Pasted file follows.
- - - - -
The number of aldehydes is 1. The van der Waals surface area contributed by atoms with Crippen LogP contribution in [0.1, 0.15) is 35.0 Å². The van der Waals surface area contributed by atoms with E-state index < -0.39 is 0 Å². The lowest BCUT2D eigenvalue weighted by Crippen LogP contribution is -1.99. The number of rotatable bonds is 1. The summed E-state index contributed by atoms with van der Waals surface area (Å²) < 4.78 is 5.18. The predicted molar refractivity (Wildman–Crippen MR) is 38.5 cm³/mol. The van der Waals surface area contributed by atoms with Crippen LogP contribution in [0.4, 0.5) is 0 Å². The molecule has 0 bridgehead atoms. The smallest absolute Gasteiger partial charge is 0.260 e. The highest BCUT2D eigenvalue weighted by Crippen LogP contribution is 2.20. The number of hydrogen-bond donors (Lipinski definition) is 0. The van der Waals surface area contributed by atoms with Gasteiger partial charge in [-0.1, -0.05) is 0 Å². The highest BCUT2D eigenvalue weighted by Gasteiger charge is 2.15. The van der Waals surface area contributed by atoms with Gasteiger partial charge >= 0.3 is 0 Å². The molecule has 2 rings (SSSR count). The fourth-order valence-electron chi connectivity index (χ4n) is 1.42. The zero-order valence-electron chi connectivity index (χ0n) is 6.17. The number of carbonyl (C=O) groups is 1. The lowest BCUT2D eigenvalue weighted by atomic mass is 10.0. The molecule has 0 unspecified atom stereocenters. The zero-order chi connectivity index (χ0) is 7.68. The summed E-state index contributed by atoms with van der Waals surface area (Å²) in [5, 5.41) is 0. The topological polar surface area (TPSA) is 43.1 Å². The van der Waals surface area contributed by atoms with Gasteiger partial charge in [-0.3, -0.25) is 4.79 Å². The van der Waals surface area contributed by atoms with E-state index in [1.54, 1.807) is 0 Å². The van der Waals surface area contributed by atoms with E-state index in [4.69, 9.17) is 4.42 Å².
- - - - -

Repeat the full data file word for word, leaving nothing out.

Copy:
The number of aldehydes is 1. The van der Waals surface area contributed by atoms with Crippen LogP contribution in [0.1, 0.15) is 35.0 Å². The van der Waals surface area contributed by atoms with E-state index < -0.39 is 0 Å². The lowest BCUT2D eigenvalue weighted by Crippen LogP contribution is -1.99. The number of rotatable bonds is 1. The summed E-state index contributed by atoms with van der Waals surface area (Å²) < 4.78 is 5.18. The predicted molar refractivity (Wildman–Crippen MR) is 38.5 cm³/mol. The van der Waals surface area contributed by atoms with Crippen LogP contribution in [0.4, 0.5) is 0 Å². The molecule has 0 bridgehead atoms. The smallest absolute Gasteiger partial charge is 0.260 e. The highest BCUT2D eigenvalue weighted by Crippen LogP contribution is 2.20. The number of hydrogen-bond donors (Lipinski definition) is 0. The van der Waals surface area contributed by atoms with Gasteiger partial charge in [-0.1, -0.05) is 0 Å². The highest BCUT2D eigenvalue weighted by Gasteiger charge is 2.15. The van der Waals surface area contributed by atoms with Gasteiger partial charge >= 0.3 is 0 Å². The molecule has 2 rings (SSSR count). The fourth-order valence-electron chi connectivity index (χ4n) is 1.42. The zero-order valence-electron chi connectivity index (χ0n) is 6.17. The number of carbonyl (C=O) groups is 1. The lowest BCUT2D eigenvalue weighted by atomic mass is 10.0. The molecule has 0 unspecified atom stereocenters. The zero-order chi connectivity index (χ0) is 7.68. The summed E-state index contributed by atoms with van der Waals surface area (Å²) in [5, 5.41) is 0. The topological polar surface area (TPSA) is 43.1 Å². The van der Waals surface area contributed by atoms with Gasteiger partial charge in [-0.3, -0.25) is 4.79 Å². The van der Waals surface area contributed by atoms with E-state index in [1.54, 1.807) is 0 Å². The van der Waals surface area contributed by atoms with E-state index in [4.69, 9.17) is 4.42 Å².